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St. Louis Public Schools ban out-of-school suspensions for young students

Superintendent of St. Louis Public Schools, Kelvin Adams, tells the district’s Special Administrative Board (SAB) that the district should renovate and keep open Shenandoah and Mann Elementary School.
File | Tim Lloyd | St. Louis Public Radio

Administrators will no longer be able to suspend students in pre-kindergarten through second grade who attend St. Louis Public Schools starting next fall.

Superintendent Kelvin Adams on Tuesday outlined several changes to the district’s student code of conduct during a Special Administrative Board meeting.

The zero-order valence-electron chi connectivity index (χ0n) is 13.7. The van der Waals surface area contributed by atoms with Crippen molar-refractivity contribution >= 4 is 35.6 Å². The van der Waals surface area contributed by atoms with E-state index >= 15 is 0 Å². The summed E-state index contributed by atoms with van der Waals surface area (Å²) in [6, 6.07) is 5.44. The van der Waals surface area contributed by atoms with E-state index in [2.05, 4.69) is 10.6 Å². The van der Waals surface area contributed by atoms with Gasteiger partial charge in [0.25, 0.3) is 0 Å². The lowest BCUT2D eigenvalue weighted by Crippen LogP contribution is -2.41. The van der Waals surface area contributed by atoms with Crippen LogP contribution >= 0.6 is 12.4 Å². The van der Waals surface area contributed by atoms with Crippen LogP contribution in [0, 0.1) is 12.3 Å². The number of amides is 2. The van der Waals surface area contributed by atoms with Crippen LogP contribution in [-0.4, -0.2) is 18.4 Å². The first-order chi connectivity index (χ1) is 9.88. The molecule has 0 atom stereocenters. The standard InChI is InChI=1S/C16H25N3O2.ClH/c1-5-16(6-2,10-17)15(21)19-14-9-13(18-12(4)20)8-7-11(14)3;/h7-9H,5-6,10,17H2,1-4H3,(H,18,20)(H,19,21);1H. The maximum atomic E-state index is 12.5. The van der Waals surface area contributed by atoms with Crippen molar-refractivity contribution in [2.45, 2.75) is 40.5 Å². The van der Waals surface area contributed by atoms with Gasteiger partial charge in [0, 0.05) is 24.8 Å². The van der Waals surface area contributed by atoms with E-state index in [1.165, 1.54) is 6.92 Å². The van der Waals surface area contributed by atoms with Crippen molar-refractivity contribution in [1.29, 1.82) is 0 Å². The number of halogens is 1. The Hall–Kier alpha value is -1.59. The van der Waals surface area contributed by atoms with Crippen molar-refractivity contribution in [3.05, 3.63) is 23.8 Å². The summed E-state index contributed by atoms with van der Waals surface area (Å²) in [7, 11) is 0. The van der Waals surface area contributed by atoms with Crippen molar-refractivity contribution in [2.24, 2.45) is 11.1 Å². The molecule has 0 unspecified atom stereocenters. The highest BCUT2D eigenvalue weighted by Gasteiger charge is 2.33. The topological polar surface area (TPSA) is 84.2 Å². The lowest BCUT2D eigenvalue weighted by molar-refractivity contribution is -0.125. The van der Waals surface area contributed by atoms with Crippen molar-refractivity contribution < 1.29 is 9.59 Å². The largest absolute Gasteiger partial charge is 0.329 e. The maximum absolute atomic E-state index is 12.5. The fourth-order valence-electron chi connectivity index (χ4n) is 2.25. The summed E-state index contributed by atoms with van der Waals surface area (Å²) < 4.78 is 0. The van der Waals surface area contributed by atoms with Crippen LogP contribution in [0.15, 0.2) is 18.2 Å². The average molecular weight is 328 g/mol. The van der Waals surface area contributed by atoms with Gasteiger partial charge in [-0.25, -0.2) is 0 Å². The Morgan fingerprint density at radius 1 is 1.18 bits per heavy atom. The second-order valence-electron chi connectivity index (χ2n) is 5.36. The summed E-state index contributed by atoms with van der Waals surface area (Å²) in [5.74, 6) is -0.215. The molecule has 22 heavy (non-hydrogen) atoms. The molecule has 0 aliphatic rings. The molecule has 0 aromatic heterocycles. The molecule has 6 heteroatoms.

The most significant change eliminated out-of-school suspensions for the district’s youngest students.

“We just think it’s the right thing to do,” Adams said. “What we’re trying to say is our kids are not bad. Our kids need support. And this is an attempt to get them support.”

The board approved the new code of conduct almost immediately after Adams’ presentation. It goes into effect in the 2016-17 school year.

St. Louis Public Schools has been in the spotlight in recent years for its high suspension rate.

And with this newest change, it’s now one of only a handful of school districts nationwide to ban out-of-school suspensions in the early grades.

St. Louis Public Radio's We Live Here team recently dug into state discipline data and found last year, SLPS gave out the most out-of-school suspensions to K-3 students. See the entire analysis — and We Live Here's latest podcast about the issue — here.

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